There are 240 confidential interviews that were conducted and a number of experts who were consulted as well from those in the advocacy groups and others who researched this area for quite a while.

When you look at the collection of all of these different details and the key findings, the authors, three authors, are able to lay out key findings that inform their recommendations that hopefully will guide some kind of action going forward.

But even the authors are managing their own expectations. But I go back to this point that it lays an important foundation, a marker of sorts, going forward.

BALDWIN: When you talk about action going forward, what action? I mean, what signs are there that this -- these atrocities will stop?

PARK: It is a tall order. There's one particular recommendation that calls for the U.N. Security Council to adopt targeted sanctions on those deemed responsible for carrying out crimes against humanity.

Those type of targeted sanctions, though, it would be very difficult to move forward in terms of actually getting those as a resolution and implementing them.

But national authorities, governments around the world, can adopt their own targeted sanctions, and there are precedents of this.

But at the end of the day it really boils down to the implementation and the record there is quite thin.

BALDWIN: John Park, thank you very much, on this horrifying study out of -- what's happening in North Korea. Thank you.

Up next, a dream come true for a teenager who idolizes playing professional basketball, the 18-year-old has Down's Syndrome and signed a contract with the Philadelphia 76ers.

He hit the court, and we have some heartwarming highlights, next.


BALDWIN: A Pennsylvania teen's dream comes true to play with the Philadelphia 76ers.

The NBA team signed the 18-year-old, who has Down's Syndrome, and CNN entertainment correspondent Nischelle Turner introduces us to this young man who has become a star player.


UNIDENTIFIED MALE: From Bensalem High School, number 33, Kevin Grow --

NISCHELLE TURNER, CNN ENTERTAINMENT CORRESPONDENT: Meet the new breakout star of the Philadelphia 76ers, already a fan favorite and the center of the team huddle.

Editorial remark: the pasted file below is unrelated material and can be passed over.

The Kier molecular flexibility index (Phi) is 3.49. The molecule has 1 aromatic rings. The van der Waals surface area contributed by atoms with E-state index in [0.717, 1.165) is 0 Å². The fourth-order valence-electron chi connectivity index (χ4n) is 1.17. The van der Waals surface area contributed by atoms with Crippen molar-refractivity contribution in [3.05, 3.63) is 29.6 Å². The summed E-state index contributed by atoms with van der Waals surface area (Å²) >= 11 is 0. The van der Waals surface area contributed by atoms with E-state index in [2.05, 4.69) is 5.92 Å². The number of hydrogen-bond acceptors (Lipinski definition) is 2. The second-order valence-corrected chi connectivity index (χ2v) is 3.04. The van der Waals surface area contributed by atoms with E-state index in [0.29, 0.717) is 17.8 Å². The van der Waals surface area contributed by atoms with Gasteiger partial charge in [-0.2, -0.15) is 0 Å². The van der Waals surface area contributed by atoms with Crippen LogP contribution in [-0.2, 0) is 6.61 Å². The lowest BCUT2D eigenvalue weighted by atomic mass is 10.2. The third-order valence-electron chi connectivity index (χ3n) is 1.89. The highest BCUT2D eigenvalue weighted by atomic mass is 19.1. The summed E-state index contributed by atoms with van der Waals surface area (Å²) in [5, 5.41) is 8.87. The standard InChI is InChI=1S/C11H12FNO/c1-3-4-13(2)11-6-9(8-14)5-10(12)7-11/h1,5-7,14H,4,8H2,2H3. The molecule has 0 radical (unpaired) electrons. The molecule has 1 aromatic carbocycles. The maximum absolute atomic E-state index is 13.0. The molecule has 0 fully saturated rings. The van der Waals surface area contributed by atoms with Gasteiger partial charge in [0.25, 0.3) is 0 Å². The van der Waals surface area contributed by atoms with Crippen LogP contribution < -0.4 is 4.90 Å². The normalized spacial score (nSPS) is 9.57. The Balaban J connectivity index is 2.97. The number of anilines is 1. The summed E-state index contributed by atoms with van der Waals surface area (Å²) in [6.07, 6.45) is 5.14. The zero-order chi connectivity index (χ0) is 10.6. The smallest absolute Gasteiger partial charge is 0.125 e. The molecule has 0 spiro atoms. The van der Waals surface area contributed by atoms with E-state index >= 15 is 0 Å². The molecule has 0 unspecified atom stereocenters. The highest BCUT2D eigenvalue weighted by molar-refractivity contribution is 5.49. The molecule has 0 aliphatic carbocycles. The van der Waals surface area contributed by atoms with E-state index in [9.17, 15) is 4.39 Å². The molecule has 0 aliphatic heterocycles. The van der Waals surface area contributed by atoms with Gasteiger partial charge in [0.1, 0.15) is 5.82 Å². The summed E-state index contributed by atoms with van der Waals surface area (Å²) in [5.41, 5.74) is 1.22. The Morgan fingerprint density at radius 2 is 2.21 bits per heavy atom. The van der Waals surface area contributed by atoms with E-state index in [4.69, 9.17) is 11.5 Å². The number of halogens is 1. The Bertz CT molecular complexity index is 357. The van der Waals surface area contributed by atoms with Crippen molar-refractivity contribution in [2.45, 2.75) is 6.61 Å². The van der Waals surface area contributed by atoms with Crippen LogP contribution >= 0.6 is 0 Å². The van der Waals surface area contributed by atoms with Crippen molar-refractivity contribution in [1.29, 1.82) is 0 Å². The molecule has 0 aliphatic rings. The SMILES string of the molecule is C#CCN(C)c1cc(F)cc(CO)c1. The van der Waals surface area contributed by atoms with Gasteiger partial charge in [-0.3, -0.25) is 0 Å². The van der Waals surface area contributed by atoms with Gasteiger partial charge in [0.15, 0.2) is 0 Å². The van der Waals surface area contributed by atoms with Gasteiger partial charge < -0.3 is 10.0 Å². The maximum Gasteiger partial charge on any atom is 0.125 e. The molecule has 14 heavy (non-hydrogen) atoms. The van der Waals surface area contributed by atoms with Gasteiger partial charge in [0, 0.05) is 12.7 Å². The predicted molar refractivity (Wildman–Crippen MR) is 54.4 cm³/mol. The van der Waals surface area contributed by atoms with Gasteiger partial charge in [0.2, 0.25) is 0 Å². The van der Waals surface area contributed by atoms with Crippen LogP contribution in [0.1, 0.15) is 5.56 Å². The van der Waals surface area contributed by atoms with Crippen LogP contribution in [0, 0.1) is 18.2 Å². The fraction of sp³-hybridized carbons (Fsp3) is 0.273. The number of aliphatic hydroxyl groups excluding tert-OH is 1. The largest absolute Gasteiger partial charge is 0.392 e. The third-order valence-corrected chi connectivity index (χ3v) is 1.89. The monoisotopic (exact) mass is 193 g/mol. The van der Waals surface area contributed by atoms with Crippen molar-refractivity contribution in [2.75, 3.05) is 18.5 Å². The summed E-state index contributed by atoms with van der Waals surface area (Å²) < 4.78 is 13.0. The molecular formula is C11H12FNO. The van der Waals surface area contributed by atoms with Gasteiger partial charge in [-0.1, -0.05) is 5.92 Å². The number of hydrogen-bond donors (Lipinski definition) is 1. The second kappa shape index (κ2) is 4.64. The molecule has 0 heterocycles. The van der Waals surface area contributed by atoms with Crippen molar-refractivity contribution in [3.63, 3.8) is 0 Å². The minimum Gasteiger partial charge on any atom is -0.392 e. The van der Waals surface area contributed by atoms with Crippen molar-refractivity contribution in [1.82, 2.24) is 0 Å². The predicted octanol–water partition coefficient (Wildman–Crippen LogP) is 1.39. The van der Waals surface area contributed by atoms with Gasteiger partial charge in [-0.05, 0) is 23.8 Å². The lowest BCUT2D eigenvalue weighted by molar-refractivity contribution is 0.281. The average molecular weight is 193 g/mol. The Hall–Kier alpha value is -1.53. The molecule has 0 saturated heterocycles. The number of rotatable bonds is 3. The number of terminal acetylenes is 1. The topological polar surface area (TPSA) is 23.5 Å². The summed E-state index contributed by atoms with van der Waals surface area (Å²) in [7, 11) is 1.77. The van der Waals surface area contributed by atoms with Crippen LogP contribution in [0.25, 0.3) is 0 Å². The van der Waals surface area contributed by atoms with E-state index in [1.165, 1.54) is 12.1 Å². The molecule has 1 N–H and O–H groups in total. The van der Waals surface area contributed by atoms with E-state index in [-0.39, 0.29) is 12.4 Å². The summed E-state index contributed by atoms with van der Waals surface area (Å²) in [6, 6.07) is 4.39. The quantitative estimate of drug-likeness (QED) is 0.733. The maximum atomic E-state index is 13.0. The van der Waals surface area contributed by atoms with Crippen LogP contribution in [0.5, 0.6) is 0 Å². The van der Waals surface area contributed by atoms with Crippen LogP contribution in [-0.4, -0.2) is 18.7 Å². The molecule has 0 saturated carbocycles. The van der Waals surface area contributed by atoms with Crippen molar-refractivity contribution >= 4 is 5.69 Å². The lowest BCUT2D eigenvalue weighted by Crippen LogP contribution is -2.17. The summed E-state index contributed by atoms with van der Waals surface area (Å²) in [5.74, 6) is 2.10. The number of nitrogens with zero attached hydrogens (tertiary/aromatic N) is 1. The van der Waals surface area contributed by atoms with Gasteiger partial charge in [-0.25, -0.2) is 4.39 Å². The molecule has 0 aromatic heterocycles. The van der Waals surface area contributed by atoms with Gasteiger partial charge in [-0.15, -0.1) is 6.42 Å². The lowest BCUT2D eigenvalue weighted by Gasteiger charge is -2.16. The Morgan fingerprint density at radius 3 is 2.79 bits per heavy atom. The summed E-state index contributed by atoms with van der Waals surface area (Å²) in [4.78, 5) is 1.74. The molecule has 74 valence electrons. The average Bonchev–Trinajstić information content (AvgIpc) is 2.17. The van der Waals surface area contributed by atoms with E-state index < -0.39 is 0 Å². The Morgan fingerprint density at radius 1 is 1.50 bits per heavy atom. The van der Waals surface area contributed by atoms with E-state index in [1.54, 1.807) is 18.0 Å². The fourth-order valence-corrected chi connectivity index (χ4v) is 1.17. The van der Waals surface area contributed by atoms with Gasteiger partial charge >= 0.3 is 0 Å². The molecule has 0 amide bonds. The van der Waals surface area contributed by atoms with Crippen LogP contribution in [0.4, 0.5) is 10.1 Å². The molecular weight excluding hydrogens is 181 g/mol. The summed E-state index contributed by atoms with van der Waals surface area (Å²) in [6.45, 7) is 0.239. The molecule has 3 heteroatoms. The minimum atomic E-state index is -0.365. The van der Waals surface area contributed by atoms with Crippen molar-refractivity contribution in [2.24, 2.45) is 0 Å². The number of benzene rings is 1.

His name is Kevin Grow. Before he was a free agent, the 18-year-old with Down's Syndrome was already a star player.

For four years, Kevin was the manager of Bensalem High School basketball team.

With two minutes remaining in the final game of the season, Kevin's coach took him off the bench and put him in the game.

He scored four three-pointers, knocking in this buzzer-beater.

After the play went viral, it was only a matter of time before the pros came calling.

The 'Sixers signed Kevin to a ceremonial two-day contract with the team.



BROWN: I know you can shoot, but can you play defense, too?

GROW: Yes.

BROWN: I say we give him a three-day contract.

TURNER: Kevin hit the court for team practice, sporting his new custom jersey, scoring extra points with fans and family.

UNIDENTIFIED MALE: The joy and love that he brings is just incredible.


BALDWIN: Nischelle Turner, thank you very much.

By the way, Kevin's mother says his accomplishments show others that they can simply dream big and not let a disability stop them.

Awesome for him.

A 3-year-old Arizona girl is the youngest Mensa member in her state.

CNN affiliate KNXV interviewed the parents of Alexa Martin. Her parents say she has an IQ, wait for it, over 160.

By the way, the average person's score, like you and me, 100.


IAN MARTIN, FATHER: She would recite her bedtime stories from the night before.

We're talking 20-to-25-page books, and she would recite them from the night before, not just recite them, recite them exactly.


BALDWIN: Her parents say she started reading when she was two. She's at a fifth-grade level now.

She's also, by the way, fluent in Spanish. Wow.

Well, I'm just going to leave it there. I'm Brooke Baldwin. Thanks for being with me. See you tomorrow.

"THE LEAD" with Jake Tapper starts right now.